Growing up in Coppell, Tyler Rooney didn’t pay much attention to the kitchen or envision himself as a baker at any point. When asked about his culinary exposure in his early years, he nonchalantly mentions that his mother took him to France every summer, where she's originally from, and made sure to take him to bakeries there, teaching him how to properly pronounce “croissant.” Still, that didn’t drive him to bake.
It was moving to Austin in 2010 that started that journey. “I was 18 and needed a job, so I started working at Parkside in Austin. Then, I just fell in love with making everything by hand," he says.
While working as a line cook and sous chef, Rooney always had an eye on the bread station, working with bakers between busy shifts. He read what many consider the bread bible, Tartine Bread, and eventually enrolled in a one-week course at the San Francisco Baking Institute.
After starting a family, he and his wife realized that Austin wasn’t going to be a great place to call home. “It was kicking us out,” he says with a laugh, referencing the skyrocketing cost of living in the city. Back in North Texas, Rooney got a job at Macellaio in the Bishop Arts District, but then COVID-19 entered our world and restaurants closed.
“Bread had been an obsession, then the pandemic hit, and so I had to refocus, and I just tried to stay employed.” He turned his kitchen inside his Oak Cliff home into a bakery, "and I started baking for the neighborhood."
The restaurant-work pause caused by the pandemic turned out to be a blessing for Rooney. He dedicated his time, house and energy to the craft and officially launched Oak Cliff Bread as a cottage business. He offers porch pick-ups on Fridays, free delivery in Oak Cliff and has a stall under the shed at the Dallas Farmers Market on Sundays.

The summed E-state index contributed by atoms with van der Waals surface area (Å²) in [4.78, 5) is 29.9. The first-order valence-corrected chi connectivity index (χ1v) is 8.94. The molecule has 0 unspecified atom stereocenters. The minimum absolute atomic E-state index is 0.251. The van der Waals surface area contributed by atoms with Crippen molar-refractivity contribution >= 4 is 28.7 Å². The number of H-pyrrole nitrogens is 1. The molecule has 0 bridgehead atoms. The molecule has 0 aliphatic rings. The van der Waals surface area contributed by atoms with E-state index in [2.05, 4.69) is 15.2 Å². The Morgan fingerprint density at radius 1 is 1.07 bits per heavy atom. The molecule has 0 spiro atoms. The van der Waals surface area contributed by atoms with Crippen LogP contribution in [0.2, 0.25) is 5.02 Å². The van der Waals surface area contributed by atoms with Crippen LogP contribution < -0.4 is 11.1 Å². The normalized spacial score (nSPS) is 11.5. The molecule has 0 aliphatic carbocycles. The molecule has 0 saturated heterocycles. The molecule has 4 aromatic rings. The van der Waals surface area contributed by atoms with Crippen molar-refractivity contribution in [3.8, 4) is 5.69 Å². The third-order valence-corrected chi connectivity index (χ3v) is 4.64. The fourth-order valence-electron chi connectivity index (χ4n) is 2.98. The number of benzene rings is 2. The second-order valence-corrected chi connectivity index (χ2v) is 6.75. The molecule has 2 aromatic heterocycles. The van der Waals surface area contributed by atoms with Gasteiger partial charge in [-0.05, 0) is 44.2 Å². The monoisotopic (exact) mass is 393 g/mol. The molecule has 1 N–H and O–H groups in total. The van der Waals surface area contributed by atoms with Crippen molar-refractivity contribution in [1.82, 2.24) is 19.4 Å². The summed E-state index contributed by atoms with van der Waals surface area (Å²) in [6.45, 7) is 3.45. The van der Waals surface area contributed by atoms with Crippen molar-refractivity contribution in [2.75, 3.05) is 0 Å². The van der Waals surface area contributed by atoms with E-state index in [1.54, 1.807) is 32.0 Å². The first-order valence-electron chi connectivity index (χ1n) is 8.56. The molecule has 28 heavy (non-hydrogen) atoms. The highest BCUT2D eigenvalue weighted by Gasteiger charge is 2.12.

Heritage Grains, Milled In-House
The real beauty of this bread starts with dirt and sun. Rooney uses only heritage grains for his wholewheat loaves, which are procured through Barton Springs Mill in Central Texas: Its founder, James Brown, applied for heritage grain seeds, which are stored in an underground vault by the state, then, in turn, handed them over to a few organic farmers across Texas who committed to growing pure varieties of wheat that haven't seen the sun in decades.
Rooney prefers their Yecora Rojo variety of wheat, which according to their site happens to also be a favorite of Tartine Bakery in California. This wheat is grown by Aaron Voegler Farms near La Mesa, at the bottom of the Panhandle in West Texas.
Bags of unmilled whole berries are delivered directly to Rooney’s porch in Oak Cliff, where he mills the berries into flour just days before baking. The loaves are cooked the morning of pickup and the result is bread bliss.
Oak Cliff Bread also has a selection of pastries available on its website and at the farmers market, including beautiful golden morning buns that look similar to kouign amanns; he uses pastry dough rolled up in a muffin pan that caramelizes on the bottom.
At some point in the future, Rooney hopes to open a bakery in the neighborhood. For now, he’s staying put at his cottage bakery in Oak Cliff serving his neighborhood and anyone else who wishes to place an order online or catch him at the Dallas Farmers Market on Sundays from 11 a.m. to 5 p.m.
Oak Cliff Bread, OakClffBread.com, Dallas Farmers Market, 11 a.m. to 5 p.m. Sundays
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